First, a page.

Earlier this year Maurice surprised me with a much-desired Ashford e-Spinner 3 that I had been longing for. This little gem is a modern take on a traditional spinning wheel. It operates without the need for treadling, simply press the foot controller to start spinning, then adjust the speed control and tension knob to a comfortable level; to stop spinning, press the foot controller again. The e-spinner arrived from New Zealand unassembled, but the instructions were flawless and building it was a breeze. It also came with a sleek Ashford bag for convenient storage, just perfect for spinning gatherings with my fellow fiber friends!!
Even though I have been spinning with a drop spindle for many years, the biggest project I've made from my handspun yarn before was a shawlette (you can check it out in my Ravelry projects). So I thought it's time to move up to the next level and spin some squishy yarn for a cozy sweater!!
To ensure I had enough yarn for my new big project, I purchased 2 bags (1lb each) of gray roving...100% natural wool grown and processed in Canada - a product of Custom Woolen Mills in Carstairs AB. The tightly-packed bags of roving required some fluffing before spinning. It's amazing how a small compacted bag can transform into a large basket full of fiber goodness.
I started spinning early in March and 4 months later I finished the entire 2lb pile, dedicating my spare time and evenings to the task. The speed of this tiny machine is truly astonishing in comparison to my drop spindles. Plying singles from 2 giant bobbins was super easy and exciting at the same time as I got to see how my yarn was turning out. The final stage of yarn making was washing, setting the twist and a few days of drying.
Overall I finished 5 jumbo hanks and a baby hank - 885g / 1900m of handspun yarn goodness, which is about Sport (2) weight...with a lovely woolen texture and 21 sts per 4" gauge. Walter has been by my side from the start, his insatiable curiosity never fails to impress me...he is such a good companion and my partner in crime when it comes to yarn.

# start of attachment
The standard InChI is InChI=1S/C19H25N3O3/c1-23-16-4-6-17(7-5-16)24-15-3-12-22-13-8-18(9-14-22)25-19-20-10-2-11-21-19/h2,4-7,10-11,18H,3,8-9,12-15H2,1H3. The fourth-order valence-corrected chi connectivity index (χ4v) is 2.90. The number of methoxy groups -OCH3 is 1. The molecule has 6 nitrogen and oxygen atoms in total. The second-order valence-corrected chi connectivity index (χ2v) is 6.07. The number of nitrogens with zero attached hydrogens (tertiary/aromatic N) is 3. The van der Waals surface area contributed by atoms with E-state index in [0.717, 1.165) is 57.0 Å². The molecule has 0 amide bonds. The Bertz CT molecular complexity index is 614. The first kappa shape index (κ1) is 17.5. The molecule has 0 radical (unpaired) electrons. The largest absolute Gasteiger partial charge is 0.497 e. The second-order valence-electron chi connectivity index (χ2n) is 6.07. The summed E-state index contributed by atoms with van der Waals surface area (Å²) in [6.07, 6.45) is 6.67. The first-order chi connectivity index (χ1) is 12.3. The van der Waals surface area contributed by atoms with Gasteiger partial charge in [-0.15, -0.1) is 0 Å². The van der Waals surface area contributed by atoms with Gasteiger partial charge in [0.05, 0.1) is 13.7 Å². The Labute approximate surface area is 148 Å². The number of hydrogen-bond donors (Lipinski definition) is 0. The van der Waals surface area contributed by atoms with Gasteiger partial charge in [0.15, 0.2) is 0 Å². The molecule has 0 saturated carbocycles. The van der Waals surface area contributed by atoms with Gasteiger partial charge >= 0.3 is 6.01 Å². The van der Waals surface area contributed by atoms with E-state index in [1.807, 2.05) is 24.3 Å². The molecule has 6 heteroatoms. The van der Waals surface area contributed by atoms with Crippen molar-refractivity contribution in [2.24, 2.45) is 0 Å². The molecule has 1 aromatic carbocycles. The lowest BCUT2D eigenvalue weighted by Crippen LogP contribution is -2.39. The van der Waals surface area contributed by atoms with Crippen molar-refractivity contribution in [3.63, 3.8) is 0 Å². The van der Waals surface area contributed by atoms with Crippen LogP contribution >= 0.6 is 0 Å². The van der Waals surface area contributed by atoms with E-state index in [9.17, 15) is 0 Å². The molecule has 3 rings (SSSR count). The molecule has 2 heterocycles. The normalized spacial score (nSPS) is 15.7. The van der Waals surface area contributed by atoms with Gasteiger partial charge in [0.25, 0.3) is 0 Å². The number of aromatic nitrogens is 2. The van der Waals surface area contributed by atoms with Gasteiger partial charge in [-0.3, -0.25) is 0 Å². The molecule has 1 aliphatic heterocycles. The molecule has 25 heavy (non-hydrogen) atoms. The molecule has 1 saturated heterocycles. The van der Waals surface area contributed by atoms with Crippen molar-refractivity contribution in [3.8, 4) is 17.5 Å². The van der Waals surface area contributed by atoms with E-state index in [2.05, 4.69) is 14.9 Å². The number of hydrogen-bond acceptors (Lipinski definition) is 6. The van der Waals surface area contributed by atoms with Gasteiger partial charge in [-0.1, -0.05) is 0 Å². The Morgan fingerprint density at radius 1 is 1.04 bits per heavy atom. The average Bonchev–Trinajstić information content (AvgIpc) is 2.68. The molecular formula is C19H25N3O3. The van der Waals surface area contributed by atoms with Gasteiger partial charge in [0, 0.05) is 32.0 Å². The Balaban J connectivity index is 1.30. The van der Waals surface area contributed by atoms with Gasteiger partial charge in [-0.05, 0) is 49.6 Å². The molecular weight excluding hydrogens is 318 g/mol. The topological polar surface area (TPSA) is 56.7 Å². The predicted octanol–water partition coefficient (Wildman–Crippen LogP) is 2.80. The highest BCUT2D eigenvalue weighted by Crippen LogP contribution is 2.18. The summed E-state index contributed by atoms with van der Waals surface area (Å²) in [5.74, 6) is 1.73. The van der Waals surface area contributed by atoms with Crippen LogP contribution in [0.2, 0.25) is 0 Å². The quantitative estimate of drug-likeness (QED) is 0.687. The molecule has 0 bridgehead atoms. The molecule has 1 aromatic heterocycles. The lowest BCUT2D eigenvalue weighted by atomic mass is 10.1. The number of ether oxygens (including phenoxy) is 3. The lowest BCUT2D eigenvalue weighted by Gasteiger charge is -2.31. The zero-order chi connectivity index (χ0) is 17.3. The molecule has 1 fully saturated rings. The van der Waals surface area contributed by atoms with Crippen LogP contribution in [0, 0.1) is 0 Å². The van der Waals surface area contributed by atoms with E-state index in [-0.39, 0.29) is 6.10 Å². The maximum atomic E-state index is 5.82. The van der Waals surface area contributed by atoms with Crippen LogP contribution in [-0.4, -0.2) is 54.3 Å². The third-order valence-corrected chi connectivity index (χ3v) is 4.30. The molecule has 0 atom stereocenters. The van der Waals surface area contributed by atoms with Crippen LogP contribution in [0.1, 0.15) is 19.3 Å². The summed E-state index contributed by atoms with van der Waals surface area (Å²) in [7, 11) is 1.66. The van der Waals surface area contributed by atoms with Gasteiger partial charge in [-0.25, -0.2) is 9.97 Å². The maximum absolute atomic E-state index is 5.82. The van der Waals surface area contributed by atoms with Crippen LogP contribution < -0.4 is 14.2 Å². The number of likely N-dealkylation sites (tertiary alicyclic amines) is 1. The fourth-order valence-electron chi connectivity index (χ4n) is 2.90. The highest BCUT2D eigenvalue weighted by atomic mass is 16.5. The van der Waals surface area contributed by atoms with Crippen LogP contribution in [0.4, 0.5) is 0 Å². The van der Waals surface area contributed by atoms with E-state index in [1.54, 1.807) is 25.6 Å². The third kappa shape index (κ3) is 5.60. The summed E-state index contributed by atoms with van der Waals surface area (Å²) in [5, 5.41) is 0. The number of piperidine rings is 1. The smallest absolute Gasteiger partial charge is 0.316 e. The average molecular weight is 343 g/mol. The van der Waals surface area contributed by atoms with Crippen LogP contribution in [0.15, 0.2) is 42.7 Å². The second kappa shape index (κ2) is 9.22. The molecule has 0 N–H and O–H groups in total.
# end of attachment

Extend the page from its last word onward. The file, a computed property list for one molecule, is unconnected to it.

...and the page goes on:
I could hardly wait to cast on, so I picked a cardi pattern with lovely cable raglan lines by DROPS Designs - Autumn in the Air Cardigan. After I tried on the yoke for the first time, I realized that it lacks shaping around the neck, basically the back is not raised (which is not ideal to my satisfaction). So I decided to improve the construction by raising the back slightly.
Instead of using short rows, I thought I could add additional rows on the back just before dividing the yoke for the body and sleeves. In order to match cables on each side of the cardigan, I had to unravel my yoke to the ribbing and start the cables over again.
In the original yoke, the front and back cables start the same and end up the same when it's time to divide for the body and sleeves. In my modified yoke, the front and back cables start in an offset pattern at the neckline to compensate for the additional rows of the raised back so they would match at the dividing point.
As a result, my cables aligned perfectly under the arm. Yet, when I picked up stitches for the sleeves, I had an excess number of stitches compared to the pattern due to the additional side rows of the raised back...which was not an issue as I just gradually decreased them to the specified number.
Have you noticed my buttons? When someone says 'Cute as a Button,' these are exactly what I picture...precious, wooly, and charming!
I blocked my finished project in September, just slightly over 6 months after I started spinning yarn - half of a year of making, from fluff to a cozy cardigan! For wet blocking I like using Eucalan, an eco-friendly delicate wash made in Canada, and it's a no-rinse formula!!
It feels so satisfying wearing my own handspun sweater, impressing others when they ask, 'Did you make it?' and I can proudly answer, 'Yes, and I spun my own yarn as well.'!
I used only half of my handspun yarn for this cardigan, so I have enough yarn left to make another sweater...or perhaps I can dye the remaining yarn in a different color for a change. I am extremely pleased with the outcome and so glad I went on this journey!
Challenges are what make life interesting and overcoming them is what makes life meaningful. - Joshua J. Marine